1976: Alaska Native high school students sue Alaska State
Molly Hootch, a 16-year-old from the Yukon River village of Emmonak, and Anna Tobeluk, an 18-year-old from the 400-resident village of Nunapitchuk, sue Alaska for failing to provide local high schools in predominantly Alaska Native villages. Tobeluk argues that the state is discriminating against Alaska Native students and contributing to dropout rates. In October, the signing of the Tobeluck Consent Decree commits the state to provide high schools in Alaska Native villages. Eventually 105 high schools open.
Before the Tobeluk Consent Decree, the state of Alaska relied on Bureau of Indian Affairs boarding schools, notably Mt. Edgecumbe High School in Sitka. Alaska Native students attended Mt. Edgecumbe or other BIA boarding schools in Oregon, California, or Oklahoma, or boarded with families in Alaskan cities. Like Molly Hootch, many of the students were treated as servants by white families with whom they boarded while attending public high schools.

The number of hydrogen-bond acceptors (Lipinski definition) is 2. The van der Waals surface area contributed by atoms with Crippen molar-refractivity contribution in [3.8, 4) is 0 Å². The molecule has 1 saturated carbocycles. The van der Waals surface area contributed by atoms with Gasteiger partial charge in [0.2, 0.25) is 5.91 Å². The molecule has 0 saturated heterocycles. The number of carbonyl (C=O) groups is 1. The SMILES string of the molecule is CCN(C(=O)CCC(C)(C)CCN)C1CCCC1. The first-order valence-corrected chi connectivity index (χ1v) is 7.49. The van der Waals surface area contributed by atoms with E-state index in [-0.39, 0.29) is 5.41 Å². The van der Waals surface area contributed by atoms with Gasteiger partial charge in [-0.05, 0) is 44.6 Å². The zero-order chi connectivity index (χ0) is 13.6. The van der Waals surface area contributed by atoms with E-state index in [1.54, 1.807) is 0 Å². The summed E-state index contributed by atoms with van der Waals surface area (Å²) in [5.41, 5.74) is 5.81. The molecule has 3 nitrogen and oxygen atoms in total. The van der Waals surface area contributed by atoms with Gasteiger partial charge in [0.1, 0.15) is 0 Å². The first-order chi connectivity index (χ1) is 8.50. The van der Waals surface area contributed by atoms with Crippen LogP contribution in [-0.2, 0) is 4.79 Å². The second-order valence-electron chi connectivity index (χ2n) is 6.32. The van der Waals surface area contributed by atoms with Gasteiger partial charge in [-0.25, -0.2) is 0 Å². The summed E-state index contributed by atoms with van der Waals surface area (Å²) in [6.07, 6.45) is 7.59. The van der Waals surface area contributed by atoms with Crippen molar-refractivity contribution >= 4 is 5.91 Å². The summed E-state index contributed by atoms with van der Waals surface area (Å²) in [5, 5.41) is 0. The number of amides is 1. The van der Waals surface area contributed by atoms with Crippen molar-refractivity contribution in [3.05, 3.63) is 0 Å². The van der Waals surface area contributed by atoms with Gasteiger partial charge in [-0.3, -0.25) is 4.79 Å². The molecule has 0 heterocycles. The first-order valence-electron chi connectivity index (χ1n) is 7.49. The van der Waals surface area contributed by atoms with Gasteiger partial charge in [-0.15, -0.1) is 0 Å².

- Native Rights